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Prefabricated homes and transportable homes are becoming a popular choice worldwide for those building new due to the many benefits they deliver, including...
When people think of a transportable home, the first thing that comes to mind is a square, box-like building with a typical cookie-cutter design and structure. And this wouldn’t be unreasonable as many transportable homes are simply designed boxes for people to live in. But as new innovative technology is developed those typical ‘cookie-cutter homes’ have been changing those perceptions. Transportable homes can now be real works of art, type transportable homes into Pinterest and you will be bombarded with stunning, architecturally designed transportable homes.
In this article, we’ll explore what a transportable home is and isn’t to help you understand whether one is the right choice for your housing needs.
Typically a transportable home is a house that is built off-site in a factory and, once constructed, is then transported to a separate location using a truck. A transportable home can be temporarily placed in one location before being moved to another at a later date or, just like a traditional home, it can be attached to a concrete pad and left there as a permanent residence.
In short, a transportable home is a house of any size that is moved from one location to another. This may be once or maybe many times.
The short answer is no, even though a transportable home needs to be delivered to site with a truck, a transportable home can be anything from a 1-bedroom dwelling to a 4-bedroom home in size. Many transportable home companies build tiny homes so it lessens the procedures on transporting large loads. If a home is 3-metres wide or less that’s an indication that it’s been designed with transport in mind.
However, once you start looking at a larger-scale home, it is smart to consider leaving it as a permanent home once on site. Moving a large house multiple times can have a negative long-term effect on the structure of the house, not to mention the cost of moving a house each time.
Often it is cheaper to build a transportable home than a traditional home. This is mainly due to the fact that they are built faster than traditionally-constructed homes because they are built indoors. Generally, it takes one to four months longer to build a traditional home than it does to construct a prefab transportable home, especially during the winter months, when there are more days with rain than sunshine. See our recent article for more information on how much it costs to build a house.
You'll need to factor in the transport cost as well, although in many cases this will still be cheaper than building a traditional home. This is because a transportable home has a single transport cost (from the factory to its final resting site) whereas a traditional home will have tradesmen travelling to and from the site every day they’re working. This time, fuel, and vehicular costs need to be added to the project, so even though it may seem like transport is an extra cost for a transportable home it’s simply more visible.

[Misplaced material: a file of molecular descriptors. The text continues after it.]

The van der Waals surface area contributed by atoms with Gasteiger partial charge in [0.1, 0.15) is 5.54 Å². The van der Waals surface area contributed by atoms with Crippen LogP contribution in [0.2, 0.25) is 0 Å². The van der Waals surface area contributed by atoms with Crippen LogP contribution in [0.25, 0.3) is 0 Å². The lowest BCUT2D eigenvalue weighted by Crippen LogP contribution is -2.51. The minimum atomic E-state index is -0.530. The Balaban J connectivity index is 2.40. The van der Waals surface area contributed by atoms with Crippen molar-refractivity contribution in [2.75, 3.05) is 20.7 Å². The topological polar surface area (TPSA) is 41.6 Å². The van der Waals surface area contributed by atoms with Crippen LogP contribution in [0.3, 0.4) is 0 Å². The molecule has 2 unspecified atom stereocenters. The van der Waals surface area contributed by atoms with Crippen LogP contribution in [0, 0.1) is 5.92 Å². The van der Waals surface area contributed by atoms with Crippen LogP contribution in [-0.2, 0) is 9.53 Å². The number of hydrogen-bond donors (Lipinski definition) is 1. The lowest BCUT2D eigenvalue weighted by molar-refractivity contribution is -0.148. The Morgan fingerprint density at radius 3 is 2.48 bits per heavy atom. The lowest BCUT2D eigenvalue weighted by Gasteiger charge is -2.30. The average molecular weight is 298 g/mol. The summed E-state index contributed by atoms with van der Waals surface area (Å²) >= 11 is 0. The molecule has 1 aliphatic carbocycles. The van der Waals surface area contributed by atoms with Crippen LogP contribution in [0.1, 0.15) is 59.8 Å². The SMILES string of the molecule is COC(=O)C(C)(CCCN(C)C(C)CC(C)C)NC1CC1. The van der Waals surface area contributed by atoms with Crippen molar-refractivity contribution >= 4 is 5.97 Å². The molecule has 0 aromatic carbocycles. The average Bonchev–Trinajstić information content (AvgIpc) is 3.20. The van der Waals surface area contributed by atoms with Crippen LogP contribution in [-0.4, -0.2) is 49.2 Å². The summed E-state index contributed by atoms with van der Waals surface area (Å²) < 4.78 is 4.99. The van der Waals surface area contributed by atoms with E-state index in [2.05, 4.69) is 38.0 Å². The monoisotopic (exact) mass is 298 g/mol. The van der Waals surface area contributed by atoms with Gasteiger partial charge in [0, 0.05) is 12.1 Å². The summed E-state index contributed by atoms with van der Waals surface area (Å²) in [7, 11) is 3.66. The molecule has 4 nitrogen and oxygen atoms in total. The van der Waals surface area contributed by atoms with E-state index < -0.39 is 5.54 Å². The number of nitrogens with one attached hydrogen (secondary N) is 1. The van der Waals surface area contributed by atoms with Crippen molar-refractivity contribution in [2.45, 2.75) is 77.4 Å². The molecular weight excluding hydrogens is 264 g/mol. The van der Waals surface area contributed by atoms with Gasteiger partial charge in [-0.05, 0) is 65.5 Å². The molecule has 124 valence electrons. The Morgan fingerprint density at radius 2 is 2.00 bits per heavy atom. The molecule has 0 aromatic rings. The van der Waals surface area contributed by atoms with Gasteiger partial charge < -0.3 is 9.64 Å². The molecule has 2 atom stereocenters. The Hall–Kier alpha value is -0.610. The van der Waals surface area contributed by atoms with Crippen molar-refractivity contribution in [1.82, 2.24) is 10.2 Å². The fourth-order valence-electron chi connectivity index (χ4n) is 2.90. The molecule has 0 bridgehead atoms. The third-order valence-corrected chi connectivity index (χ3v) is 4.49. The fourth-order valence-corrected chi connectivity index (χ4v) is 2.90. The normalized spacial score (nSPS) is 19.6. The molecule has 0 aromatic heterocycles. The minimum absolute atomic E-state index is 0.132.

Over the past year, ending July 2020, 5,729 building consents were issued in Canterbury and 3,776 in the rest of the South Island. In Canterbury alone, this was a 13% increase compared to its previous year with a 5% increase seen for the rest of the South Island. With the high demand for houses in New Zealand, we are seeing a huge increase in the number of new-build homes being erected as people struggle to find a home they will enjoy thanks to the limited stock available.
Unfortunately, the biggest issue many homeowners are facing is the timeframe it takes to build a new home. Not only is demand causing longer build times but weather can also play an unexpected role when it comes to how long it takes a house to be built.
This is why more people are turning to transportable and prefab homes. Not only are the houses built in a factory, which means fewer disruptions but a transportable home can be built and delivered to site in as little as 20 weeks! This isn’t due to cutting corners or using cheaper solutions, it is due to the construction process. Building within a factory means that weather conditions can not hinder the building process, delay supply delivery or get in the way of the home reaching the next stage of construction. Houses built indoors, under controlled environments, can be built up to 40% quicker than a conventional home.
With available land in New Zealand becoming increasingly scarce, it’s common for those who are interested in building a home to compromise on their ‘ideal...
Genius Homes designs and builds prefabricated and transportable homes for delivery across the South Island of New Zealand. From small studio homes to large 4 bedroom prefabricated houses we can be relied upon to deliver your next home.